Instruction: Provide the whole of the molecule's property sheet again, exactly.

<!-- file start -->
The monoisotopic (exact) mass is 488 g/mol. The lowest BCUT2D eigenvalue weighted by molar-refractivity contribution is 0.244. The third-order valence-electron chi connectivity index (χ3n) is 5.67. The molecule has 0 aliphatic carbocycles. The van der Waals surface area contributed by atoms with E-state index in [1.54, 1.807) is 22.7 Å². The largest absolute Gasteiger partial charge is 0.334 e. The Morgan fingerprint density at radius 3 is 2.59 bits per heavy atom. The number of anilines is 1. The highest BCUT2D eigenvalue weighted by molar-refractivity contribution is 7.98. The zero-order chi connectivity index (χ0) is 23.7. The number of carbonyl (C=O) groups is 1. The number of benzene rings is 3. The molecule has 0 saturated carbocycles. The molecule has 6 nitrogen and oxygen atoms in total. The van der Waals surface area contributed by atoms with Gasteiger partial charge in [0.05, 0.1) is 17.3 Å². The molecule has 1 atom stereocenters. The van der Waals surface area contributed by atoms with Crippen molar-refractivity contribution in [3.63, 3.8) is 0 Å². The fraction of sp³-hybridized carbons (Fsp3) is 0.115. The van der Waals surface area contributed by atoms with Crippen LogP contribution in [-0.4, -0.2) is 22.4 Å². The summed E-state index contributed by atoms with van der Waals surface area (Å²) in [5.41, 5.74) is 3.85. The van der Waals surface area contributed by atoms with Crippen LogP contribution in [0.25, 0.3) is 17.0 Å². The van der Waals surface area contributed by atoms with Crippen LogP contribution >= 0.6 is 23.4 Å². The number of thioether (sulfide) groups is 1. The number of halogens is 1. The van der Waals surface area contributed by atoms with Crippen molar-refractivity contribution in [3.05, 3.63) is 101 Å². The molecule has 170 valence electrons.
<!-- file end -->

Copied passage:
The monoisotopic (exact) mass is 488 g/mol. The lowest BCUT2D eigenvalue weighted by molar-refractivity contribution is 0.244. The third-order valence-electron chi connectivity index (χ3n) is 5.67. The molecule has 0 aliphatic carbocycles. The van der Waals surface area contributed by atoms with E-state index in [1.54, 1.807) is 22.7 Å². The largest absolute Gasteiger partial charge is 0.334 e. The Morgan fingerprint density at radius 3 is 2.59 bits per heavy atom. The number of anilines is 1. The highest BCUT2D eigenvalue weighted by molar-refractivity contribution is 7.98. The zero-order chi connectivity index (χ0) is 23.7. The number of carbonyl (C=O) groups is 1. The number of benzene rings is 3. The molecule has 0 saturated carbocycles. The molecule has 6 nitrogen and oxygen atoms in total. The van der Waals surface area contributed by atoms with Gasteiger partial charge in [0.05, 0.1) is 17.3 Å². The molecule has 1 atom stereocenters. The van der Waals surface area contributed by atoms with Crippen molar-refractivity contribution in [3.63, 3.8) is 0 Å². The fraction of sp³-hybridized carbons (Fsp3) is 0.115. The van der Waals surface area contributed by atoms with Crippen LogP contribution in [-0.4, -0.2) is 22.4 Å². The summed E-state index contributed by atoms with van der Waals surface area (Å²) in [5.41, 5.74) is 3.85. The van der Waals surface area contributed by atoms with Crippen LogP contribution in [0.25, 0.3) is 17.0 Å². The van der Waals surface area contributed by atoms with Crippen LogP contribution >= 0.6 is 23.4 Å². The number of thioether (sulfide) groups is 1. The number of halogens is 1. The van der Waals surface area contributed by atoms with Crippen molar-refractivity contribution in [3.05, 3.63) is 101 Å². The molecule has 170 valence electrons.